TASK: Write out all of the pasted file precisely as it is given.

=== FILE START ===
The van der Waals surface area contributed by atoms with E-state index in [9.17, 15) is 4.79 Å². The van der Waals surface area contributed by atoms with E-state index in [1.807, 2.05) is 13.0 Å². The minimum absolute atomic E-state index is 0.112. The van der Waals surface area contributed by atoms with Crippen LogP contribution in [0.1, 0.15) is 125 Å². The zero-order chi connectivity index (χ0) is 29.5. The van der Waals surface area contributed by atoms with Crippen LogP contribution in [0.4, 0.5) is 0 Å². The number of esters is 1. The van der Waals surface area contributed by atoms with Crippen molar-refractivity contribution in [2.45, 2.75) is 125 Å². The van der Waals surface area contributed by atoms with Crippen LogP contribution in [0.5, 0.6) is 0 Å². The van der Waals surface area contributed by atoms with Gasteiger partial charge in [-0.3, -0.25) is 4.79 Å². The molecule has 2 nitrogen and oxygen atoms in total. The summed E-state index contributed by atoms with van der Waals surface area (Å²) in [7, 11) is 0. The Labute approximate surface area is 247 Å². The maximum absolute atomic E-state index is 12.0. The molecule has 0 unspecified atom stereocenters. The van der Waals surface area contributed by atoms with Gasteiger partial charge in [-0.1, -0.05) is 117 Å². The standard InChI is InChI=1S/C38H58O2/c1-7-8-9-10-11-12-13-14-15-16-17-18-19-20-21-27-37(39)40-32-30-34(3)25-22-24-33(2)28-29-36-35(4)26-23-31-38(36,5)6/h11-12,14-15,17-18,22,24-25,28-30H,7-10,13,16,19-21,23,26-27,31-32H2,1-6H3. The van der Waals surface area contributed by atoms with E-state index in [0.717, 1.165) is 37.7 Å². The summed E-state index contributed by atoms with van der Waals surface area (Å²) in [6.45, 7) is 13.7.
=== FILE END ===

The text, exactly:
The van der Waals surface area contributed by atoms with E-state index in [9.17, 15) is 4.79 Å². The van der Waals surface area contributed by atoms with E-state index in [1.807, 2.05) is 13.0 Å². The minimum absolute atomic E-state index is 0.112. The van der Waals surface area contributed by atoms with Crippen LogP contribution in [0.1, 0.15) is 125 Å². The zero-order chi connectivity index (χ0) is 29.5. The van der Waals surface area contributed by atoms with Crippen LogP contribution in [0.4, 0.5) is 0 Å². The number of esters is 1. The van der Waals surface area contributed by atoms with Crippen molar-refractivity contribution in [2.45, 2.75) is 125 Å². The van der Waals surface area contributed by atoms with Crippen LogP contribution in [0.5, 0.6) is 0 Å². The van der Waals surface area contributed by atoms with Gasteiger partial charge in [-0.3, -0.25) is 4.79 Å². The molecule has 2 nitrogen and oxygen atoms in total. The summed E-state index contributed by atoms with van der Waals surface area (Å²) in [7, 11) is 0. The Labute approximate surface area is 247 Å². The maximum absolute atomic E-state index is 12.0. The molecule has 0 unspecified atom stereocenters. The van der Waals surface area contributed by atoms with Gasteiger partial charge in [-0.1, -0.05) is 117 Å². The standard InChI is InChI=1S/C38H58O2/c1-7-8-9-10-11-12-13-14-15-16-17-18-19-20-21-27-37(39)40-32-30-34(3)25-22-24-33(2)28-29-36-35(4)26-23-31-38(36,5)6/h11-12,14-15,17-18,22,24-25,28-30H,7-10,13,16,19-21,23,26-27,31-32H2,1-6H3. The van der Waals surface area contributed by atoms with E-state index in [0.717, 1.165) is 37.7 Å². The summed E-state index contributed by atoms with van der Waals surface area (Å²) in [6.45, 7) is 13.7.